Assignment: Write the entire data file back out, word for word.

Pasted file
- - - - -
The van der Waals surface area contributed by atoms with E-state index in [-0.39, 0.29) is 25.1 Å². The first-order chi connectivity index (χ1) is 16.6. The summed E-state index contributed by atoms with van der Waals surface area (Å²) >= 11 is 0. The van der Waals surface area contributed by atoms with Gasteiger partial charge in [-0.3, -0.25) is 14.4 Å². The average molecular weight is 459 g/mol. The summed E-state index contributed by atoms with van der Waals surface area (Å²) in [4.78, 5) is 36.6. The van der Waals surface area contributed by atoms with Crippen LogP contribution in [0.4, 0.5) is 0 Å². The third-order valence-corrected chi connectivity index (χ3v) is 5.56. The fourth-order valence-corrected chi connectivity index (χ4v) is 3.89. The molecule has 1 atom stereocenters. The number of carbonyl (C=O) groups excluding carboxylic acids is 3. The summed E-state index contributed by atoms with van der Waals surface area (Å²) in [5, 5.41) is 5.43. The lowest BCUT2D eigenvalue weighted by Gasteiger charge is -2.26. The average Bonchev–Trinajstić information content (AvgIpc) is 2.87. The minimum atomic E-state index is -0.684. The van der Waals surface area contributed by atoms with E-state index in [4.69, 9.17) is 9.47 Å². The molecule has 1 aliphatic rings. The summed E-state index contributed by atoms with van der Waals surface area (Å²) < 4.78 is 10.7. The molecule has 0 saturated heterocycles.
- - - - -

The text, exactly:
The van der Waals surface area contributed by atoms with E-state index in [-0.39, 0.29) is 25.1 Å². The first-order chi connectivity index (χ1) is 16.6. The summed E-state index contributed by atoms with van der Waals surface area (Å²) >= 11 is 0. The van der Waals surface area contributed by atoms with Gasteiger partial charge in [-0.3, -0.25) is 14.4 Å². The average molecular weight is 459 g/mol. The summed E-state index contributed by atoms with van der Waals surface area (Å²) in [4.78, 5) is 36.6. The van der Waals surface area contributed by atoms with Crippen LogP contribution in [0.4, 0.5) is 0 Å². The third-order valence-corrected chi connectivity index (χ3v) is 5.56. The fourth-order valence-corrected chi connectivity index (χ4v) is 3.89. The molecule has 1 atom stereocenters. The number of carbonyl (C=O) groups excluding carboxylic acids is 3. The summed E-state index contributed by atoms with van der Waals surface area (Å²) in [5, 5.41) is 5.43. The lowest BCUT2D eigenvalue weighted by Gasteiger charge is -2.26. The average Bonchev–Trinajstić information content (AvgIpc) is 2.87. The minimum atomic E-state index is -0.684. The van der Waals surface area contributed by atoms with E-state index in [4.69, 9.17) is 9.47 Å². The molecule has 1 aliphatic rings. The summed E-state index contributed by atoms with van der Waals surface area (Å²) < 4.78 is 10.7. The molecule has 0 saturated heterocycles.